The Latest
Apples & Pears
December 4, 2016
Easy Tips For Apple Pruning Demonstratio…
Seminar to be presented in both English and Spanish by Penn State University Extension experts. Read More
More Vegetables
November 30, 2016
Keys To Successful Bell Pepper Productio…
Proper water management and pruning strategies can help improve yields. Read More
Production
November 29, 2016
Great Lakes Ag-Tech Business Incubator L…
The incubator leverages one of the U.S.’s most productive agriculture regions to help develop and nurture ag-tech innovations. Read More
Fruits
November 28, 2016
Another Species Of Mite Threatens Honeyb…
Purdue researchers see a sister species of varroa mite developing ability to parasitize honeybees. Read More
Equipment
November 28, 2016
New Video Series To Enhance Safety And E…
Videos cover the science behind key topics and best practice recommendations, which include understanding droplet size and spectrum. Read More
Citrus
November 21, 2016
Bacterial Imbalances Can Be Troublesome …
A recent study reports that bees given fresh pollen or fresh supplements fared better than bees given pollen or supplements that had first been aged for 21 days. Read More
Citrus
November 20, 2016
Partnership Highlights Key Role Bees Pla…
Campaign focuses on role honeybees and beekeepers have pollinating the foods Americans eat. Read More
Equipment
November 14, 2016
New 4×4 Vehicle Offers Four-Passeng…
With increased room in vehicle, additional personnel can be transported to complete tasks on the farm. Read More
Production
November 7, 2016
Trimble Releases New Ag Software Platfor…
The software platform is designed to help growers and crop advisors simplify farm data management and increase productivity and profitability. Read More
Apples & Pears
November 2, 2016
Consider Alternatives To Finished Apple …
While tree availability has been a challenge, you may find other options give you a similar result. Read More
Production
November 1, 2016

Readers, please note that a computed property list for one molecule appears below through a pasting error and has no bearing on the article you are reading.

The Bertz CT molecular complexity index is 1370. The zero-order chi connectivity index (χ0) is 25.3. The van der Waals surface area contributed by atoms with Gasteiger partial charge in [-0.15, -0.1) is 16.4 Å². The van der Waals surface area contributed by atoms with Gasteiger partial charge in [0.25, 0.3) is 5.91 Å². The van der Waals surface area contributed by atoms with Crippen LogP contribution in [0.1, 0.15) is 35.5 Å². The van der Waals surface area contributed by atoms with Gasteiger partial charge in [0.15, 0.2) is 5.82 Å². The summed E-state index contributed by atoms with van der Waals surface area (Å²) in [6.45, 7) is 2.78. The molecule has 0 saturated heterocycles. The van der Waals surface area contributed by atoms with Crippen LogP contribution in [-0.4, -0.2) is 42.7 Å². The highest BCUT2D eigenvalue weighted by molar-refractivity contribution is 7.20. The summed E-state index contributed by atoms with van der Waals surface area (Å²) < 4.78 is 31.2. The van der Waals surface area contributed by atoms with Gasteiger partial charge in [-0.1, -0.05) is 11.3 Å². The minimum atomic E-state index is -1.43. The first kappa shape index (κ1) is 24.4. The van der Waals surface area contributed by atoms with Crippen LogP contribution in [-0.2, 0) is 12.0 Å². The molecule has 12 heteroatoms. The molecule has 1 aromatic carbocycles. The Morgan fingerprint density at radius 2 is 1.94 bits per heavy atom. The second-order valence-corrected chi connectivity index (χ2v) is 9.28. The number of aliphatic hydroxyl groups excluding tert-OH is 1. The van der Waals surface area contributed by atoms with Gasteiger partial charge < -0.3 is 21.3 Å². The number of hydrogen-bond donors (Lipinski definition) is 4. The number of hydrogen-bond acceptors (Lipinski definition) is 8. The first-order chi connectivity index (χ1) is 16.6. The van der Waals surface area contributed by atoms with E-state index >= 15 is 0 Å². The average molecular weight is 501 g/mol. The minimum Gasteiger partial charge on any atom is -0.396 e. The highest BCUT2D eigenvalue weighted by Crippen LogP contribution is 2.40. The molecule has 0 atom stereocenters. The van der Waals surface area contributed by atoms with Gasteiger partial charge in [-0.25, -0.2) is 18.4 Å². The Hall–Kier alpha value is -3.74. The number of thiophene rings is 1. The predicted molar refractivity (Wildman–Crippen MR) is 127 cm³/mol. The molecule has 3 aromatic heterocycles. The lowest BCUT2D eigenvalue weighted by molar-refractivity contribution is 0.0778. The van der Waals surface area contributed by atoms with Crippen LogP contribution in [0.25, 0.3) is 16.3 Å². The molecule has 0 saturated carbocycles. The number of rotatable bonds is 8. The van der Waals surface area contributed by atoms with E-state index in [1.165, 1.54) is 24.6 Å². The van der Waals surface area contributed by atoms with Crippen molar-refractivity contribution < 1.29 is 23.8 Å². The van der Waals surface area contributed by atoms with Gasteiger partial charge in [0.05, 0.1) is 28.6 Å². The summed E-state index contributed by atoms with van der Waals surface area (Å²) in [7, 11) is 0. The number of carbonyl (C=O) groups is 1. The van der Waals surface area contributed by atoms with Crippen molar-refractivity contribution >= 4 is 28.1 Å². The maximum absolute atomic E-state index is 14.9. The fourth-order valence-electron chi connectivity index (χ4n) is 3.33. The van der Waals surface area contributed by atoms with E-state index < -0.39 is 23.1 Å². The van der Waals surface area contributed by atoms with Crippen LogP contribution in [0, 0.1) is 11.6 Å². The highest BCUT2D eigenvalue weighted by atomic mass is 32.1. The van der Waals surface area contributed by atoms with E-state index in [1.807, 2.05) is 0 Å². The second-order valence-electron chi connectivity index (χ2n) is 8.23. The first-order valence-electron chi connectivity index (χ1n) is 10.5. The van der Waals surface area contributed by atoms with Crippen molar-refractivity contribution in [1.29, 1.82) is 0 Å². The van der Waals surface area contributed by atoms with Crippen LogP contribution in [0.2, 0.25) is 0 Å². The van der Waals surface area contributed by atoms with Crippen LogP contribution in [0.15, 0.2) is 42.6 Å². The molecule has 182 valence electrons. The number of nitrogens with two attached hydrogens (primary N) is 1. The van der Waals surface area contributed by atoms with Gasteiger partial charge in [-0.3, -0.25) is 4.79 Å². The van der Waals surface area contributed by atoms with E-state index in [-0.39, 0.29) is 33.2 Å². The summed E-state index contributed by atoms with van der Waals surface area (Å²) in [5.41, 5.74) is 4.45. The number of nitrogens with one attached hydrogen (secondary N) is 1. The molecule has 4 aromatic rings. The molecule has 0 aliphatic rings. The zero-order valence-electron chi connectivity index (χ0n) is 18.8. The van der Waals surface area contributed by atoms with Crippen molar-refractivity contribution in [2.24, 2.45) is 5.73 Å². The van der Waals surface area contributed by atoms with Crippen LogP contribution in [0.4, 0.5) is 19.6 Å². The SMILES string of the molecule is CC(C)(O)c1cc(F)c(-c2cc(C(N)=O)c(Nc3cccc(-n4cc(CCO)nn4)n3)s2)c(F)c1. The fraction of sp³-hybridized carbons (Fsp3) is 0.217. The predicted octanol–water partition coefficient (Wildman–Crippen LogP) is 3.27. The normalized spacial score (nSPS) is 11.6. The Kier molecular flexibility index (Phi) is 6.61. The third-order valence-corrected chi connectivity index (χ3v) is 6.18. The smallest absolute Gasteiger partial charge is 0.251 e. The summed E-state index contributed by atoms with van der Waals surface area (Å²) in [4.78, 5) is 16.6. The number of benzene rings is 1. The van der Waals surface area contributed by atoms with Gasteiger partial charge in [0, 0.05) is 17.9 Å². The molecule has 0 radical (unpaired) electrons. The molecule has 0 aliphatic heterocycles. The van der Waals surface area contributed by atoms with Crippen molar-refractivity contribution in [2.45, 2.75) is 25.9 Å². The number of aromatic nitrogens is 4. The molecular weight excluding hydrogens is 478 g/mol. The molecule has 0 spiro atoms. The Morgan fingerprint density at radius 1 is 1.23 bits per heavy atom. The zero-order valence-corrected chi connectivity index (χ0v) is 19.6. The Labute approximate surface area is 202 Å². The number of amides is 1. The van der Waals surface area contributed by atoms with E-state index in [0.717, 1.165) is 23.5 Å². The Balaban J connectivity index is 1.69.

Vertical Farming Innovator Urban Crops O…
The Belgium-based company produces tailored growth infrastructures that are turnkey, automated, robotized, and able to be integrated into existing production facilities. Read More
Equipment
October 25, 2016
Agricultural Mechanization: One Theme Of…
The show to be held in Italy will highlight some of the latest spraying, irrigation, and harvesting equipment. Read More
Production
October 12, 2016
Precision Ag Technology Moves Forward Fo…
Startups at Western Growers Center for Innovation & Technology focus on tools to contribute to your business. Read More
Leafy Vegetables
October 3, 2016
Options In Lettuce Thinning
The words “precision agriculture” can mean different things to different people. For those producing row crops, it typically has to Read More
Organic
October 2, 2016
Tips For Growers To Manage Top Organic P…
A strong IPM program that combines strategies to build healthy soil is the best line of defense for vegetable growers. Read More
Equipment
September 28, 2016
Small Tractor Sales On The Rebound
Retail sales of tractors under 40 horsepower gained more than 21% last month, while sales of larger tractors continued their double-digit declines. Read More
Fruits
September 27, 2016
Rodale Institute Launches An Organic Far…
A new national organization for organic growers is designed to provide advocacy, the latest research and education, and information-sharing among farmers. Read More
Berries
September 22, 2016
It Behooves Blueberry Growers To Protect…
Placing priority on bee care best practices will ensure sweet success for your crop. Read More